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www.internationalfinancemagazine.com

January - March 2017

Volume III Issue 2

UK ÂŁ4 | Europe â‚Ź5.35 | USA $6

pg.16

2017 Brexit and Trump will decide the way ahead

pg.32

Opinion Banks getting caught up in gimmicks

pg.100

Saudi Arabia gets serious about an entertainment industry

pg.22

Giving wings to rising aspirations Interview with Kabir Mulchandani, Group CEO of real estate company SKAI Holdings


Note FROM EDITOR

2

016 will be remembered for two things — Brexit and Trump. Mostly because both were unexpected. However, since both were the result of direct voting, the results indicated that the people are fed up of sweet talk. It appears that they are fed up of politicians trying to come up with please-all solutions. They want action, even if it means antagonising a section of the population. The UK is already grappling with this directive from the people. Businesses will be affected, but have shown resilience so far. Being at the frontlines of change, it appears that they are willing to adapt to the changing ground realities. Over the next two years, as the UK works out the details of separation, opportunities and challenges will emerge. Across the Atlantic, Trump seems

Dhiraj Shetty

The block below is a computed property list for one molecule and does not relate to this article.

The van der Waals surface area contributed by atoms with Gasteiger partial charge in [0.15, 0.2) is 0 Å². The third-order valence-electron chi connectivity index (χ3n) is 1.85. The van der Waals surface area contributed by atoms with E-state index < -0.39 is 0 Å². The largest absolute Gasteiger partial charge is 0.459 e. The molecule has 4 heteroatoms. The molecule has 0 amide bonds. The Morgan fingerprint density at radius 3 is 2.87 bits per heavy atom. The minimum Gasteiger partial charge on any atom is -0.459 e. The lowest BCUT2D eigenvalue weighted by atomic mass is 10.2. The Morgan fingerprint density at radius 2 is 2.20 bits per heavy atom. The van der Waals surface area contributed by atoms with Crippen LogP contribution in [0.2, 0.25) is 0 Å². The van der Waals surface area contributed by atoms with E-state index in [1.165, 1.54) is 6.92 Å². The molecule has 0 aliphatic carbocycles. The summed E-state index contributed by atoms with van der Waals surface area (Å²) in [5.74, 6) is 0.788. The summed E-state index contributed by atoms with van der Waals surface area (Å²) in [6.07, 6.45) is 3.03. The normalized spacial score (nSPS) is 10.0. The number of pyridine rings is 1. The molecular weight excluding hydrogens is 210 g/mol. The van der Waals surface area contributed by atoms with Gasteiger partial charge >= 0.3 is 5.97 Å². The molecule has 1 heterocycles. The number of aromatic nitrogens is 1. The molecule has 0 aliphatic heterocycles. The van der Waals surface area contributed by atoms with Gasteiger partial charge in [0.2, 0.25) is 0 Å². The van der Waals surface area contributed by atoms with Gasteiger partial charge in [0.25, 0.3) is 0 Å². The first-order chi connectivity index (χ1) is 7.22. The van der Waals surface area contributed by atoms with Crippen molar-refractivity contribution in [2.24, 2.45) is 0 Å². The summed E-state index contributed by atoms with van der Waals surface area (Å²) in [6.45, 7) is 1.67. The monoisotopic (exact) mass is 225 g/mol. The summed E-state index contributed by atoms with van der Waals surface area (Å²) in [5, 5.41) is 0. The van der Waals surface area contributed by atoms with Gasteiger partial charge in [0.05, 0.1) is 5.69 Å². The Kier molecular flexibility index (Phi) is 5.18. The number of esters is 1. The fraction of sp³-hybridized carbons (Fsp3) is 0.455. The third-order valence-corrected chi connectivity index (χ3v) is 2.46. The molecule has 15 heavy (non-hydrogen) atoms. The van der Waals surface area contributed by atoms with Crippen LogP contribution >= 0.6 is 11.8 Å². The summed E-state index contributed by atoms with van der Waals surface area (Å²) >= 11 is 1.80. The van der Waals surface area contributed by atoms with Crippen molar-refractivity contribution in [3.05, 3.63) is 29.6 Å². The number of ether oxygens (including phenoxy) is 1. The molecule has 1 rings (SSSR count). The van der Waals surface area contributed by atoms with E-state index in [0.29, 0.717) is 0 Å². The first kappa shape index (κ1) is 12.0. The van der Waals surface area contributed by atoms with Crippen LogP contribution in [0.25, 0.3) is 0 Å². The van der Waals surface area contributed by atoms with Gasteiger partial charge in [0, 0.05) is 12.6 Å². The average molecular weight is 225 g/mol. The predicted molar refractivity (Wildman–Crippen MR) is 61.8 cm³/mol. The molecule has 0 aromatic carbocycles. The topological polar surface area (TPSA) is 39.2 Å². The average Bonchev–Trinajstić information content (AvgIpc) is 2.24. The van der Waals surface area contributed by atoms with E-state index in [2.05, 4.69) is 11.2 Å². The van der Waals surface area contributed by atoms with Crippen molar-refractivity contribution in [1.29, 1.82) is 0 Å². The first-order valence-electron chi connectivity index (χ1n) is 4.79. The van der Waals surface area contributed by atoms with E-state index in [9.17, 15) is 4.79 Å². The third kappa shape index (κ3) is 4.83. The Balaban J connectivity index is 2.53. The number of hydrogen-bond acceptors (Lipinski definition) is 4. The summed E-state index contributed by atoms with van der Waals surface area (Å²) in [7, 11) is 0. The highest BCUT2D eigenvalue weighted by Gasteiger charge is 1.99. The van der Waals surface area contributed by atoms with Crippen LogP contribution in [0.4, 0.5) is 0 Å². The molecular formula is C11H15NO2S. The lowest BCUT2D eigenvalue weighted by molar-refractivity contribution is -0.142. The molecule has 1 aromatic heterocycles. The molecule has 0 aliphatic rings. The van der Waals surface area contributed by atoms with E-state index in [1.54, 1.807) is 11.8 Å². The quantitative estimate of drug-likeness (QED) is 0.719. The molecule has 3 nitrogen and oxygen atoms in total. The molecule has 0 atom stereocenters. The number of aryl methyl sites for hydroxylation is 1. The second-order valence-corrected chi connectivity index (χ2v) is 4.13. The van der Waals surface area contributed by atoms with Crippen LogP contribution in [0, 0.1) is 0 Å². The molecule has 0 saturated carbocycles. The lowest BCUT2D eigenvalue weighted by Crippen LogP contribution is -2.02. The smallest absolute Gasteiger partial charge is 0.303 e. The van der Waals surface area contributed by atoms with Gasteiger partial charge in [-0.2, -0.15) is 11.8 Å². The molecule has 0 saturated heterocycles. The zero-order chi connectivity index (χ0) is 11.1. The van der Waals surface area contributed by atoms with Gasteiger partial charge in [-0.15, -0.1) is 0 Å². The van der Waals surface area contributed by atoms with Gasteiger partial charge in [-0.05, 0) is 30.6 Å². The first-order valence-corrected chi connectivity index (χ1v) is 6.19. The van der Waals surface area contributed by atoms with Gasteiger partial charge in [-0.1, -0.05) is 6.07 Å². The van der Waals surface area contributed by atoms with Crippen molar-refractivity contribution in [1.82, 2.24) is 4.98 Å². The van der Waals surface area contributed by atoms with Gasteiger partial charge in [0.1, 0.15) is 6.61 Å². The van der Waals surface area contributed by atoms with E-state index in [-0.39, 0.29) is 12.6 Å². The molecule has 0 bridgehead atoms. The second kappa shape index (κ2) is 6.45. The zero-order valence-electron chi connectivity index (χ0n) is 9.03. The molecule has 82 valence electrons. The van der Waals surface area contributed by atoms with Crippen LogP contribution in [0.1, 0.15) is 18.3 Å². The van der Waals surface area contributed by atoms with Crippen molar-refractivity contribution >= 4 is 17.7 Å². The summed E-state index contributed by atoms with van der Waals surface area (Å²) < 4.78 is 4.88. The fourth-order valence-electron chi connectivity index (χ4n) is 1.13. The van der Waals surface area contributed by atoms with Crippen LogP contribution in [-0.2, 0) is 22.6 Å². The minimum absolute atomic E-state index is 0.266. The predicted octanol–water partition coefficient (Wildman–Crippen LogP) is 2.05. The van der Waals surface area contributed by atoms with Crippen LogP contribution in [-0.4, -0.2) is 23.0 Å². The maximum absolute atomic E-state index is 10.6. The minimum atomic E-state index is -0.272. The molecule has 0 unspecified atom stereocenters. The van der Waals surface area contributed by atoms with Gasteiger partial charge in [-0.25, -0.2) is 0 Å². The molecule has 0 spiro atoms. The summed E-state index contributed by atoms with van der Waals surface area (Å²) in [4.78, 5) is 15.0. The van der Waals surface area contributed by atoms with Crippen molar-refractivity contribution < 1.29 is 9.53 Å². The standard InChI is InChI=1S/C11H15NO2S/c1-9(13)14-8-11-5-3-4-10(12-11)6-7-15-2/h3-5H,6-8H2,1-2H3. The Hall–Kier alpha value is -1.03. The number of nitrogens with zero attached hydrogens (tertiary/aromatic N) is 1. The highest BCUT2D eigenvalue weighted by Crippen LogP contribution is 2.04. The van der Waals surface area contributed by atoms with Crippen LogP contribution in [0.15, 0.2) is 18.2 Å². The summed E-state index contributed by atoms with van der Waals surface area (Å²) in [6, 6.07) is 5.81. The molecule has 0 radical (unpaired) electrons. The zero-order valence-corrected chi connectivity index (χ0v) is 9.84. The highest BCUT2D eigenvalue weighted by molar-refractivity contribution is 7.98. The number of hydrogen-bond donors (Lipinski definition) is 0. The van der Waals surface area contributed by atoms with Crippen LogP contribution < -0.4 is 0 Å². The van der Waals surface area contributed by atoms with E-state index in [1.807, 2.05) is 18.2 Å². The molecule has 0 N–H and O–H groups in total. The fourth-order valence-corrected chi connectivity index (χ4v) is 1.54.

to be going about implementing his mandate. All eyes are on the team that he is assembling. His decision not to pursue an investigation against Hillary Clinton can be seen as a good business decision. A businessperson would prefer to focus on making a profit as against burning money in the pursuit of vendetta. Considering the announcements that Trump made on the campaign trail, he will have enough work on his hands even if he leaves the Clintons alone. Whatever he does, or does not do, a Trump presidency will be a significant milestone in US history. Talking of significant, Dubai has inspired many landmarks and one more is coming up in Jumeirah village. The project — Viceroy Dubai Jumeirah Village — by SKAI is already causing a buzz in the market. It is projects like these that are making Dubai a desirable place to live and work. Read the views of the CEO of SKAI on the investment opportunities in Dubai in our cover story. We look forward to your feedback on our stories and suggestions on what you would like us to feature in IFM in our next issue. Best wishes for the New Year from the team at IFM.